Skip to content

 News and Public Information



Fact Sheet

PAHO Announces New Drive to Eliminate Rubella

Washington, DC, September 22, 2003 (PAHO)—The Pan American Health Organization (PAHO) announced the "successful elimination" of measles in the Americas and a new effort to rid the Western Hemisphere of rubella, also known as German measles.

"I am proud to announce that there has been no indigenous transmission of measles in our region since November 2002 . . . (and) we at PAHO are very excited to have this opportunity to celebrate with you the successful elimination of measles in the Americas," said PAHO Director Dr. Mirta Roses Periago.

She said that "this remarkable achievement (regarding measles) is the result of the hard work done by all health workers in the Americas, led by the Ministers of Health assembled here this week."

Roses made the announcement regarding measles and rubella on Monday during the opening day of a weeklong meeting in Washington of health ministers from all the countries of the Americas.

Roses was accompanied by Dr. Walter Orenstein, director of the U.S. National Immunization Program of the Centers for Disease Control and Prevention. He praised PAHO’s "remarkable progress" in reducing "the burden of vaccine-preventable disease throughout the region."

Roses said the hemispheric nations "now have another opportunity to put to rest permanently another deadly killer and maimer of children --- rubella disease and the devastating consequence of congenital rubella syndrome while reinforcing the goal of measles elimination."

Orenstein pledged that the United States "is firmly committed to efforts to eliminate rubella in the PAHO region by 2010. We are proud to work in close partnership with PAHO on this honorable goal."

Rubella and Congenital Rubella Syndrome (CRS) are two of the main health concerns in the Americas. Before an accelerated control program was begun in 1998, as many as 135,947 cases were reported in the region. By 2002, the number had been reduced to 11,244.

Roses said that PAHO is embarking on a "new effort to eliminate another deadly disease, rubella, from our hemisphere." She added: "We are all working together to achieve and maintain high immunization coverage, using safe, effective and affordable vaccines. PAHO sees this as a unique opportunity to achieve equity in health."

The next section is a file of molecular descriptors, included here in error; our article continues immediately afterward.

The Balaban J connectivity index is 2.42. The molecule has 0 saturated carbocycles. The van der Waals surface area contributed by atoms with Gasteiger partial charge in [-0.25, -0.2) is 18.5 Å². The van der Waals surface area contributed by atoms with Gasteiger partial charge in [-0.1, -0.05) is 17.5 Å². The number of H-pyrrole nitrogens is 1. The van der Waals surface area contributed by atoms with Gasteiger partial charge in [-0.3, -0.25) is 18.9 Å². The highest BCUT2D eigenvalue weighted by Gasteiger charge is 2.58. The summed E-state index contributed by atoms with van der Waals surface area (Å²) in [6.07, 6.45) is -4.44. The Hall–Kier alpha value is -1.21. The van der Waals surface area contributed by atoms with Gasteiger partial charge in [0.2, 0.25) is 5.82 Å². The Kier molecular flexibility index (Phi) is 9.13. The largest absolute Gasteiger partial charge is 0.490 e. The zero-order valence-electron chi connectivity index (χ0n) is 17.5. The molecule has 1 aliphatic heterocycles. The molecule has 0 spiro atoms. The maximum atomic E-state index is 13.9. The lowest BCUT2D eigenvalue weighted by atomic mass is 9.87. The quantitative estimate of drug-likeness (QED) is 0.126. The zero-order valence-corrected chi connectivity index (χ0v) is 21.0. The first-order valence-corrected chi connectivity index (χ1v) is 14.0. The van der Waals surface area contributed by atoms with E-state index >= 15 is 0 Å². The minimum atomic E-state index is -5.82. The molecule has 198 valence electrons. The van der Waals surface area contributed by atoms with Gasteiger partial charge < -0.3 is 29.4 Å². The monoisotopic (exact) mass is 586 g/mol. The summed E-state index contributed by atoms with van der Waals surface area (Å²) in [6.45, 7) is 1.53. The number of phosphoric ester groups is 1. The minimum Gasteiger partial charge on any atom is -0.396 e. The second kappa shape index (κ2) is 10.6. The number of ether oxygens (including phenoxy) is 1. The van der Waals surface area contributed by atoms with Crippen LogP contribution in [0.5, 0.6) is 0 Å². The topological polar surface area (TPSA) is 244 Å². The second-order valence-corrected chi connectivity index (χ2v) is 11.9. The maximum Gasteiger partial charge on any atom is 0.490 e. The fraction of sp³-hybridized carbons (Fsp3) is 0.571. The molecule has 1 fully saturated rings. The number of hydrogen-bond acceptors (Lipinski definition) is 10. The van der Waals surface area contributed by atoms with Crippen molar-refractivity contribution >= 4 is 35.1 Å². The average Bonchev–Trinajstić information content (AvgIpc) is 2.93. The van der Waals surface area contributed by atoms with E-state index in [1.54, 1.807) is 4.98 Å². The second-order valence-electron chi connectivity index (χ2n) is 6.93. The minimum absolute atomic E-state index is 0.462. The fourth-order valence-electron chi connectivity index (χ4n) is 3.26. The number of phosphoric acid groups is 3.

However, despite the success in controlling and even eliminating measles, both Roses and Orenstein cautioned against being too optimistic:

  • Roses: "We must acknowledge that just because there is no more indigenous transmission of measles, this does not imply that our children are completely free from the threat of measles. As long as measles is occurring in other parts of the world, the countries of the Americas are at risk for importations of measles virus, resulting in large outbreaks, as recently as this spring in Mexico."
  • Orenstein: "While we can take justifiable pride in this historic accomplishment, we must not become complacent. . . . The absence of a disease does not mean the absence of the threat of that disease. We must not be lulled into a false sense of security when case numbers are low. . . . Measles virus still circulates in much of the world. We are all vulnerable to importations of virus."

Regarding the fight against rubella, currently 42 of the 44 countries and territories in the Americas are already using rubella-containing vaccine in the immunization programs.

Roses noted in her remarks that the countries of the Caribbean and four in Latin America (Costa Rica, Honduras, Brazil and Chile) have already launched a rubella elimination initiative. In 1997, the Americas reported more than 126,000 rubella cases. Five years later in 2002, this number had been dramatically reduced by 90 percent to fewer than 12,000 cases.

The human-borne rubella virus is found worldwide. It is a seasonal disease that reaches its largest incidences during the spring and early summer. In tropical region, the transmissions increase during the rainy season.

PAHO was established in 1902 and is the world's oldest public health organization. PAHO works with all the countries of the Americas to improve the health and the quality of life of its people. It serves as the Regional Office for the Americas of the World Health Organization (WHO).

For more information, video material, or photographs please contact: Daniel Epstein, Area of Public Information, (202) 974-3459, e-mail:

Regional Office for the Americas of the World Health Organization
525 Twenty-third Street, N.W., Washington, D.C. 20037, United States of America
Tel.: +1 (202) 974-3000 Fax: +1 (202) 974-3663

© Pan American Health Organization. All rights reserved.